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Peters et al1 report the results of the novel use of a number of datasets from the UK. By pooling data from five UK studies between 1980 and 2008, the authors used an overall sample of 22 843 white European children who had resting pulse rate assessed at around 10 years of age. Although the sample at each time-point varied (from n=12 164 in the 1980 study to as little as n=774 in 1984/1985 study) and each time-point typically represented a cross-section of a different geographic area, similar methodologies to measure resting pulse rate were used in each study at each time-point. The authors reported that the mean resting pulse rate in assumed prepubertal children (mean age 10.3 years) had increased by 2 beats/min in boys and 1 beat/min in girls over the 28 years. These increases would seem to be independent of concurrent secular changes in height and, interestingly, body mass index (BMI). The authors postulated that persistence of these increases into adulthood could elevate later cardiovascular disease risk, especially in men. If resting pulse rate is regarded as an adequate marker of physical fitness in children, the results align with other cross-sectional results from the Chelmsford Fitness and …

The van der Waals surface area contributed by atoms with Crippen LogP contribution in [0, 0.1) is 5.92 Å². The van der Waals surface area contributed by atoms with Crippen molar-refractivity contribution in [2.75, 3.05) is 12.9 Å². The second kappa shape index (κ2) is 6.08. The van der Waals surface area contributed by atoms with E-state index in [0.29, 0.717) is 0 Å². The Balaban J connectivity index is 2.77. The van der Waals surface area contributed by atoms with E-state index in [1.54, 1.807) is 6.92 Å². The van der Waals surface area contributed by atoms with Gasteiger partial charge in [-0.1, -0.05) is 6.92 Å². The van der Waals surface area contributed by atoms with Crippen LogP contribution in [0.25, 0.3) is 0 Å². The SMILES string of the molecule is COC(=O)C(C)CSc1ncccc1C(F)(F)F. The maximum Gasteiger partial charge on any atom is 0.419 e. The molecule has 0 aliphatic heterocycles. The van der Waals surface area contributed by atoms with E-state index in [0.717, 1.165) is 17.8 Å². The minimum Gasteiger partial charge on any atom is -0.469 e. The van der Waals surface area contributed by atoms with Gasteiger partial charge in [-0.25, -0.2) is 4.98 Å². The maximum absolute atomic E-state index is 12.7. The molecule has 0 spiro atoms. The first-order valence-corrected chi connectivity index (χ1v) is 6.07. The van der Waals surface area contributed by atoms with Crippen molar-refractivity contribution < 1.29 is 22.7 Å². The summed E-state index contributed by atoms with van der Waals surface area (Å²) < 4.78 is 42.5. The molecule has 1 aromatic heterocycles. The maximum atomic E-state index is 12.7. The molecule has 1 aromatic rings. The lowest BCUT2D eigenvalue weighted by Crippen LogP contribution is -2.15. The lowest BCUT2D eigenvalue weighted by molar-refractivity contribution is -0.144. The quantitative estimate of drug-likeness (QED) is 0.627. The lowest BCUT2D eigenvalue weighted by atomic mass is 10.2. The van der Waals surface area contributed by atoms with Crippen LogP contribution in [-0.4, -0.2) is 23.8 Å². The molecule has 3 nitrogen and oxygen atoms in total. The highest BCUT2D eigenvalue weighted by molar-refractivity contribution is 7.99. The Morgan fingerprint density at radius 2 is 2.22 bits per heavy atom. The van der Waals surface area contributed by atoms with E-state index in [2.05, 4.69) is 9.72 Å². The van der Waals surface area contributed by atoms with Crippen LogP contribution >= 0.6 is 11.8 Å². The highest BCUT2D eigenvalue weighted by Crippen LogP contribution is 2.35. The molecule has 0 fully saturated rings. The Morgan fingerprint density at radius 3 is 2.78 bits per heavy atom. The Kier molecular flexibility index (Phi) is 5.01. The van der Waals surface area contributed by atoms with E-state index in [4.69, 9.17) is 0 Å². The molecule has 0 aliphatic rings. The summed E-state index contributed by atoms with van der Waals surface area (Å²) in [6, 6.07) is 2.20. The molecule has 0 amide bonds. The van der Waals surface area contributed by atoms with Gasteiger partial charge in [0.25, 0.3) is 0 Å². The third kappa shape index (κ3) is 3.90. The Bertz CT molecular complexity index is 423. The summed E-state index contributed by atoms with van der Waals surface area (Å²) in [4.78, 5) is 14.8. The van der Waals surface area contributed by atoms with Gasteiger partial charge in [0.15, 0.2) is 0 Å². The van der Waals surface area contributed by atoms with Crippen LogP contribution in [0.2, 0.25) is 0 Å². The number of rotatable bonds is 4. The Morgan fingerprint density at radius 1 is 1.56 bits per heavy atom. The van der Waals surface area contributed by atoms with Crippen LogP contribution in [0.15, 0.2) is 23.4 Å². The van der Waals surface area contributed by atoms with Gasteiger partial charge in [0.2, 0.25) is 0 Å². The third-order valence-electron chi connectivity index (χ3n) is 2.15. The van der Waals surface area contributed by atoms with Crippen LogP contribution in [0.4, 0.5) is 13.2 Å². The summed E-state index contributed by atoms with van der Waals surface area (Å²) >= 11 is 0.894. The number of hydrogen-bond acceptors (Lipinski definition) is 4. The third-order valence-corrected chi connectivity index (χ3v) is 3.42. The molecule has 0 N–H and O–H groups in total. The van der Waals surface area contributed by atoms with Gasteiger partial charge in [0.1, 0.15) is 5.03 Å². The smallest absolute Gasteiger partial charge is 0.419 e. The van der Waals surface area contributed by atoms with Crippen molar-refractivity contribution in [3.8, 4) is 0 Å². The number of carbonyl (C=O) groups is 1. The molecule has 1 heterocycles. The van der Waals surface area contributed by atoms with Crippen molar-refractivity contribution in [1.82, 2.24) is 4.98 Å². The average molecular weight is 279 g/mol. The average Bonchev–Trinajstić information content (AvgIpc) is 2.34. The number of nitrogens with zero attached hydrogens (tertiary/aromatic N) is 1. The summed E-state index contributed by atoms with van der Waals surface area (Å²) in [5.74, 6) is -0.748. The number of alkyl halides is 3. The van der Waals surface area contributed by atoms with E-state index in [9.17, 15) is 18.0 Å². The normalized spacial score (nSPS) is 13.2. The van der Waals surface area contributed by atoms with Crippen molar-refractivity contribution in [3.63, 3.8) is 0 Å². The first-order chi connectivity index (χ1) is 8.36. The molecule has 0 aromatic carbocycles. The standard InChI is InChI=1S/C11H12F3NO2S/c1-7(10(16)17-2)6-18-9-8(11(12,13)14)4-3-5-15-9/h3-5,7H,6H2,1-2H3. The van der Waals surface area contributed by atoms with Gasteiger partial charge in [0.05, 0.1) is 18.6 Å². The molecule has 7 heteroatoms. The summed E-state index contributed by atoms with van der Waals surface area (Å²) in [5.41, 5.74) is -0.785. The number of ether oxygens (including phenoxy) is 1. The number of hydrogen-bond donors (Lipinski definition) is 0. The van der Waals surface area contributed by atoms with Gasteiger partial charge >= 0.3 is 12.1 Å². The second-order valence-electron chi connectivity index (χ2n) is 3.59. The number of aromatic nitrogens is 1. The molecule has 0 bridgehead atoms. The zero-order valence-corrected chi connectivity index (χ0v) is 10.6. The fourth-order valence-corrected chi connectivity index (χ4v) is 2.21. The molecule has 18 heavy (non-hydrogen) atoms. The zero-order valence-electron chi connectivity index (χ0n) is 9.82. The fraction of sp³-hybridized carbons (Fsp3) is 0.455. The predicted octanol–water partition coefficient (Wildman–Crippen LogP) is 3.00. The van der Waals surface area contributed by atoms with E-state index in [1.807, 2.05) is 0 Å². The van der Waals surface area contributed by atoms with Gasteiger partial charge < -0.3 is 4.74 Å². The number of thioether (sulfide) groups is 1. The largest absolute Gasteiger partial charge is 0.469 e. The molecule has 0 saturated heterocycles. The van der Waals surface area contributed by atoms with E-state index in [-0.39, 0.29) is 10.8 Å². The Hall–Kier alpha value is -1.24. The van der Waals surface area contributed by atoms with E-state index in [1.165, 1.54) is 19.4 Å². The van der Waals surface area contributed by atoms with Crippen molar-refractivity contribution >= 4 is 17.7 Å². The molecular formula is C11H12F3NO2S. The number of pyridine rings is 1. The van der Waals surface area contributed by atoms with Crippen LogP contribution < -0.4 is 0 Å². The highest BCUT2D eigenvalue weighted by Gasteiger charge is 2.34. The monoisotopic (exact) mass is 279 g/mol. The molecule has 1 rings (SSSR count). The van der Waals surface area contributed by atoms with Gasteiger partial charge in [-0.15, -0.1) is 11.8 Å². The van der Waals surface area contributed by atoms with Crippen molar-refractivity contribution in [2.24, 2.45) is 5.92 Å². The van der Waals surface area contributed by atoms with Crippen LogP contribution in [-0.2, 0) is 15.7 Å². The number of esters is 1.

Contributors All authors conceived and designed the paper; drafted the paper and revised it critically for important intellectual content; had final approval of the version to be published; and agree to be accountable for all aspects of the work in ensuring that questions related to the accuracy or integrity of any part of the work are appropriately investigated and resolved.
Funding The research was supported by the National Institute for Health Research (NIHR) Leicester-Loughborough Diet, Lifestyle and Physical Activity Biomedical Research Unit.
Provenance and peer review Commissioned; internally peer reviewed.